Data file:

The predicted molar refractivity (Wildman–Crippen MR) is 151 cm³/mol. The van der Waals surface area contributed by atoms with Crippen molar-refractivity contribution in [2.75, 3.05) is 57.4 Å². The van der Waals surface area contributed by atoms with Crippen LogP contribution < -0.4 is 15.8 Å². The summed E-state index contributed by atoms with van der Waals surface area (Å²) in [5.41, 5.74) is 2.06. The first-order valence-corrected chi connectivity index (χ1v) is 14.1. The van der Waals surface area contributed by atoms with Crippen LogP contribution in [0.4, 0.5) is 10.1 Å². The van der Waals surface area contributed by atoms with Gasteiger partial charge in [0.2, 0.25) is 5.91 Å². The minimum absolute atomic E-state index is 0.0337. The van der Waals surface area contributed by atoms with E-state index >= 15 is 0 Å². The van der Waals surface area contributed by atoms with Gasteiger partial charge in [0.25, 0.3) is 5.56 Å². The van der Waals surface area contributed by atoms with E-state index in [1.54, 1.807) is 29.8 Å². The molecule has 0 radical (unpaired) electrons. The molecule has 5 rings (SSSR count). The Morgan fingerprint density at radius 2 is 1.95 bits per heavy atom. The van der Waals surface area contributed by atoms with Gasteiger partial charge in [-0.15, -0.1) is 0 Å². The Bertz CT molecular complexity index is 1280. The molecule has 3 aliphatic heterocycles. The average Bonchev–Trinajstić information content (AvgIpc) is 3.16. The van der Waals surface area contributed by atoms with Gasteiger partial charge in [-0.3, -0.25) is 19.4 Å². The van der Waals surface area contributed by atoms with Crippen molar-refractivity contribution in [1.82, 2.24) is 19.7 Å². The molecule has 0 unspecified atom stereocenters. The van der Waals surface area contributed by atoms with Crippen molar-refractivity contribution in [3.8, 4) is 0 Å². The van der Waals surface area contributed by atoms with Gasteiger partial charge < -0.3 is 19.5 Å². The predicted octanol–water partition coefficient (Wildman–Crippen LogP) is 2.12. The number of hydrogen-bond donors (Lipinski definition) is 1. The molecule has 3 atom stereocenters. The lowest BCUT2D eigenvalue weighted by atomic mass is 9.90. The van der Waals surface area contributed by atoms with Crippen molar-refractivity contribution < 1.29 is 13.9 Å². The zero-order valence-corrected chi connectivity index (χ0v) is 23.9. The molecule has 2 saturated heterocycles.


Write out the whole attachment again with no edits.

The predicted molar refractivity (Wildman–Crippen MR) is 151 cm³/mol. The van der Waals surface area contributed by atoms with Crippen molar-refractivity contribution in [2.75, 3.05) is 57.4 Å². The van der Waals surface area contributed by atoms with Crippen LogP contribution < -0.4 is 15.8 Å². The summed E-state index contributed by atoms with van der Waals surface area (Å²) in [5.41, 5.74) is 2.06. The first-order valence-corrected chi connectivity index (χ1v) is 14.1. The van der Waals surface area contributed by atoms with Crippen LogP contribution in [0.4, 0.5) is 10.1 Å². The van der Waals surface area contributed by atoms with Gasteiger partial charge in [0.2, 0.25) is 5.91 Å². The minimum absolute atomic E-state index is 0.0337. The van der Waals surface area contributed by atoms with E-state index >= 15 is 0 Å². The van der Waals surface area contributed by atoms with Gasteiger partial charge in [0.25, 0.3) is 5.56 Å². The van der Waals surface area contributed by atoms with E-state index in [1.54, 1.807) is 29.8 Å². The molecule has 0 radical (unpaired) electrons. The molecule has 5 rings (SSSR count). The Morgan fingerprint density at radius 2 is 1.95 bits per heavy atom. The van der Waals surface area contributed by atoms with Gasteiger partial charge in [-0.15, -0.1) is 0 Å². The Bertz CT molecular complexity index is 1280. The molecule has 3 aliphatic heterocycles. The average Bonchev–Trinajstić information content (AvgIpc) is 3.16. The van der Waals surface area contributed by atoms with Gasteiger partial charge in [-0.3, -0.25) is 19.4 Å². The van der Waals surface area contributed by atoms with Crippen molar-refractivity contribution in [1.82, 2.24) is 19.7 Å². The molecule has 0 unspecified atom stereocenters. The van der Waals surface area contributed by atoms with Crippen molar-refractivity contribution in [3.8, 4) is 0 Å². The van der Waals surface area contributed by atoms with Gasteiger partial charge < -0.3 is 19.5 Å². The predicted octanol–water partition coefficient (Wildman–Crippen LogP) is 2.12. The number of hydrogen-bond donors (Lipinski definition) is 1. The molecule has 3 atom stereocenters. The lowest BCUT2D eigenvalue weighted by atomic mass is 9.90. The van der Waals surface area contributed by atoms with Crippen molar-refractivity contribution < 1.29 is 13.9 Å². The zero-order valence-corrected chi connectivity index (χ0v) is 23.9. The molecule has 2 saturated heterocycles.